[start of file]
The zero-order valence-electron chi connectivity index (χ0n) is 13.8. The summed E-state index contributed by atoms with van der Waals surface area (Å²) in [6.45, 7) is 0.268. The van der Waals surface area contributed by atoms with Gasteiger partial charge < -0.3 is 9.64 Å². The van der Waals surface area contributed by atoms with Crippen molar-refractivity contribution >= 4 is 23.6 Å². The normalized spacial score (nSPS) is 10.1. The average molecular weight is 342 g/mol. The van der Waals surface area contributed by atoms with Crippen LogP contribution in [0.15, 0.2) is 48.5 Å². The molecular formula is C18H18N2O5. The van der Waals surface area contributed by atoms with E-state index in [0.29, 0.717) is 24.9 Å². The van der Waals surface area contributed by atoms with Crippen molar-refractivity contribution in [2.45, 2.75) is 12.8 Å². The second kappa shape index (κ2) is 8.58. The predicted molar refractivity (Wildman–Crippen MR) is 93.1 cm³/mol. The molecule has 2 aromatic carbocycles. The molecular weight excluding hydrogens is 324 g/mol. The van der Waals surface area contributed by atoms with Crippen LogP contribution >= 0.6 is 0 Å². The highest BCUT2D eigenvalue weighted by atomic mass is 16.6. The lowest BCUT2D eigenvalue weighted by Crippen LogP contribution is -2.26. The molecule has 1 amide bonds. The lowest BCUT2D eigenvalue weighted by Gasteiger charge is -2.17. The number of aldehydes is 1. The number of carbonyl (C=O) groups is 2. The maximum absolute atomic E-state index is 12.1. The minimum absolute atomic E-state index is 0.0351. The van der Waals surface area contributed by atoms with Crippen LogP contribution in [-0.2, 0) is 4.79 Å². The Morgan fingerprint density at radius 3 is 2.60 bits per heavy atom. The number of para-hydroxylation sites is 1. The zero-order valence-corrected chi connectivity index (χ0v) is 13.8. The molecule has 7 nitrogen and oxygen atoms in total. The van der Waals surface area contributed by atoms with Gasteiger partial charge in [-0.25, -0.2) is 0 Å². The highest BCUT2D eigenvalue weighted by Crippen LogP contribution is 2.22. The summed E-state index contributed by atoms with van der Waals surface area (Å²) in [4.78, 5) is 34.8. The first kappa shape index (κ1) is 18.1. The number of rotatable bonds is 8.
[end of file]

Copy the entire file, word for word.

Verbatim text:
The zero-order valence-electron chi connectivity index (χ0n) is 13.8. The summed E-state index contributed by atoms with van der Waals surface area (Å²) in [6.45, 7) is 0.268. The van der Waals surface area contributed by atoms with Gasteiger partial charge < -0.3 is 9.64 Å². The van der Waals surface area contributed by atoms with Crippen molar-refractivity contribution >= 4 is 23.6 Å². The normalized spacial score (nSPS) is 10.1. The average molecular weight is 342 g/mol. The van der Waals surface area contributed by atoms with Crippen LogP contribution in [0.15, 0.2) is 48.5 Å². The molecular formula is C18H18N2O5. The van der Waals surface area contributed by atoms with E-state index in [0.29, 0.717) is 24.9 Å². The van der Waals surface area contributed by atoms with Crippen molar-refractivity contribution in [2.45, 2.75) is 12.8 Å². The second kappa shape index (κ2) is 8.58. The predicted molar refractivity (Wildman–Crippen MR) is 93.1 cm³/mol. The molecule has 2 aromatic carbocycles. The molecular weight excluding hydrogens is 324 g/mol. The van der Waals surface area contributed by atoms with Crippen LogP contribution >= 0.6 is 0 Å². The highest BCUT2D eigenvalue weighted by atomic mass is 16.6. The lowest BCUT2D eigenvalue weighted by Crippen LogP contribution is -2.26. The molecule has 1 amide bonds. The lowest BCUT2D eigenvalue weighted by Gasteiger charge is -2.17. The number of aldehydes is 1. The number of carbonyl (C=O) groups is 2. The maximum absolute atomic E-state index is 12.1. The minimum absolute atomic E-state index is 0.0351. The van der Waals surface area contributed by atoms with Crippen LogP contribution in [-0.2, 0) is 4.79 Å². The Morgan fingerprint density at radius 3 is 2.60 bits per heavy atom. The number of para-hydroxylation sites is 1. The zero-order valence-corrected chi connectivity index (χ0v) is 13.8. The molecule has 7 nitrogen and oxygen atoms in total. The van der Waals surface area contributed by atoms with Gasteiger partial charge in [-0.25, -0.2) is 0 Å². The highest BCUT2D eigenvalue weighted by Crippen LogP contribution is 2.22. The summed E-state index contributed by atoms with van der Waals surface area (Å²) in [4.78, 5) is 34.8. The first kappa shape index (κ1) is 18.1. The number of rotatable bonds is 8.